Let the games begin.
And no, that’s not a reference to Sunday’s Packers/Vikings tilt, another likely blowout Packers victory that on the surface has about as much potential drama and intrigue as a typical episode of Calliou.
[Speaking of the Vikings, there’s an interesting factoid that Sunday’s game, featuring rookie QB Christian Ponder making his starting debut, is the fourth Packers/Vikings matchup in just the last eleven seasons in which the Vikings have trotted out a quarterback making his first start for the team.
The roster moves make sense: If the Vikings were to win (as they almost did with Spergon Wynn in 2001), they could crow all the more that they beat the vaunted Packers with a rookie QB. If they were to lose – as they have with the three previous rookies – they can say, “Big deal. We had a quarterback playing his first game! Of course we were going to lose!” Anyway, Packers by three touchdowns at least.]
And sadly, it’s also not a reference to the Brewers, who nevertheless had a tremendous season before being knocked out of the postseason last Sunday by the hated St. Louis Cardinals. But we’re going to be positive here and not point any fingers for the Brew Crew getting so viciously tapped. (Shaun Marcum and Rickie Weeks, you can thank us later.)
Nope, this is about the No. 4-ranked Wisconsin football Badgers, who are about to play their first real road game of the season Saturday night against the No. 15-ranked Spartans of Michigan State.
It’s should be noted that, while the Badgers have had an easy schedule up to now, they have passed one challenge with flying colors, smothering the Nebraska Cornhuskers 48-17 three weeks ago.
But that was at home. Not in East Lansing.
Ah, East Lansing. What is it about a trip to the home of the Spartans that tends to foul a Badgers season the way that Shaun Marcum’s trips to the mound tend to foul a Brewers postseason? (Oops, did we say no pointing fingers?)
Just last season, the Spartans handed the visiting Badgers their only regular season loss. Three years ago, the Badgers completely unraveled at Spartan Stadium as MSU handed them their fifth loss in six games. And in 2004, the No. 4-ranked Badgers (sound familiar?) came home humbled after getting pounded by Michigan State to the tune of 49-14.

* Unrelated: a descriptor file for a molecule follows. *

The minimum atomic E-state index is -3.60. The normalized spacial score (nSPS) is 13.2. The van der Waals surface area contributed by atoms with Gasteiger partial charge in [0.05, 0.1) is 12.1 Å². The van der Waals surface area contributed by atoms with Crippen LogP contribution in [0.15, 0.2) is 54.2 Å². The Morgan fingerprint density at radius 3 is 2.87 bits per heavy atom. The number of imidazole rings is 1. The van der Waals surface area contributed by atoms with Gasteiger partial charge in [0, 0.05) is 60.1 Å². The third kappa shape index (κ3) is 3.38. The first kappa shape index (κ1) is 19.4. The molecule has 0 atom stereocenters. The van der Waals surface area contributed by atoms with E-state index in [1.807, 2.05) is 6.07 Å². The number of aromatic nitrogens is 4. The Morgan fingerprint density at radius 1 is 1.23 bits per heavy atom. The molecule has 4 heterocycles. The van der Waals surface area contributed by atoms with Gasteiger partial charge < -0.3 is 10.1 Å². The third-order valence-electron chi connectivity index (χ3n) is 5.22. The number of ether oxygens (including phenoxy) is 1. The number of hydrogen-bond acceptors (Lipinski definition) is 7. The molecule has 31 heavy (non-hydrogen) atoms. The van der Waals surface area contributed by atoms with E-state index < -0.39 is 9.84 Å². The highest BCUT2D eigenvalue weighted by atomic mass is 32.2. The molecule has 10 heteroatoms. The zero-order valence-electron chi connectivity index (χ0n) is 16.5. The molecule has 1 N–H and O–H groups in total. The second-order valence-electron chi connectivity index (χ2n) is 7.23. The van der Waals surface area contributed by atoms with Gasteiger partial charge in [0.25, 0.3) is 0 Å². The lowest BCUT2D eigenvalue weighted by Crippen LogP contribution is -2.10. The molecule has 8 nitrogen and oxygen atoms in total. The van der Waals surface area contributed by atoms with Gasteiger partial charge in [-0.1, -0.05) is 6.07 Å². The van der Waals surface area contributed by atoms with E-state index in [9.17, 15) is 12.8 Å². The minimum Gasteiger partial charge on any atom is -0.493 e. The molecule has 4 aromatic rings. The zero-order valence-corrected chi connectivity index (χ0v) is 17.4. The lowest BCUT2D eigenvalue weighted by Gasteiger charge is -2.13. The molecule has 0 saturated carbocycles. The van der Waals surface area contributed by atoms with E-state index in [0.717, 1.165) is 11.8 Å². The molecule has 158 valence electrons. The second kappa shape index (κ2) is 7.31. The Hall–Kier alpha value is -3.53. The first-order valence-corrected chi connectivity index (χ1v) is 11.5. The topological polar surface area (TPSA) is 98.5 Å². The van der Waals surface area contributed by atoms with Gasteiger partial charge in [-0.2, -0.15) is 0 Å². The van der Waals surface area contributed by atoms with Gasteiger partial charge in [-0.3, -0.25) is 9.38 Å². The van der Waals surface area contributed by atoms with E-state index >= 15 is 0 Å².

In fact, you’d have to go back all the way to 2002 – you know, back when a guy named Brian Dunkleman co-hosted American Idol – to find the last time the Badgers defeated the Spartans in East Lansing.
But this year is different, right? The Badgers are playing even better now than they were last year during their run to the Rose Bowl, right?
Well, you ain’t wrong. Let’s look at the Channel 3000 3 storylines of the game:
1. Unstoppable force versus immovable object. It’s the age-old question: Nu Shooz or T’Pau? Oops, rather: What wins games: offense or defense? The Spartans are second in the county in total defense, having shut down Ohio State and, more impressively, the previously high-flying Michigan Wolverines. Meanwhile, the Badgers are first in scoring offense.
Thing is, the Badgers defense is pretty good, too, actually allowing fewer points per game than the Spartans (9.7 to 10.8), and playing about three shutdown quarters against a very good Nebraska offense. And the Spartans, despite their impressive work against Michigan QB Denard Robinson, have not faced a multifaceted offense as complete as the Badgers possess. In this case at least, the force seems more unstoppable than the object seems immovable.
2. Sparring Spartans Shorthanded. One of the reasons the Spartans may be less immovable Saturday night is because the Big Ten has suspended Michigan State defensive end William Gholston for a week due to rampant stupidity. Well, the conference doesn’t phrase it that way, instead citing Gholston’s decision to punch a Wolverine player during last week’s game.
Gholston, although apparently not very bright, is a bright spot on the Spartans’ defense, notching 20 tackles so far this season with seven tackles for a loss. The Badgers didn’t need the help, but they will likely take advantage of it.
3. Can Spartans Keep Up? In their only loss of the season, a 31-13 defeat at the hands of Notre Dame, the Spartans got behind early and were forced to play catch-up all afternoon; as a result, MSU gained only a paltry 29 yards rushing and senior QB Kirk Cousins put up a whopping 53 pass attempts, more than twice the 24 throws he has averaged per game the rest of the season.
In short, the Spartans don’t have a high-flying offense. If the Badgers can get out to an early lead, not only can they take the crowd out of the game, but they will force MSU into a style of football they don’t want to play. Conversely, Wisconsin’s offense seems built for pretty much any style.
Given the recent series between these teams, it seems dangerous to pick against Michigan State at home.
But the Badgers need to give people a reason to pick against them, and so far, they haven’t.
Prediction: Wisconsin 28, Michigan State 13.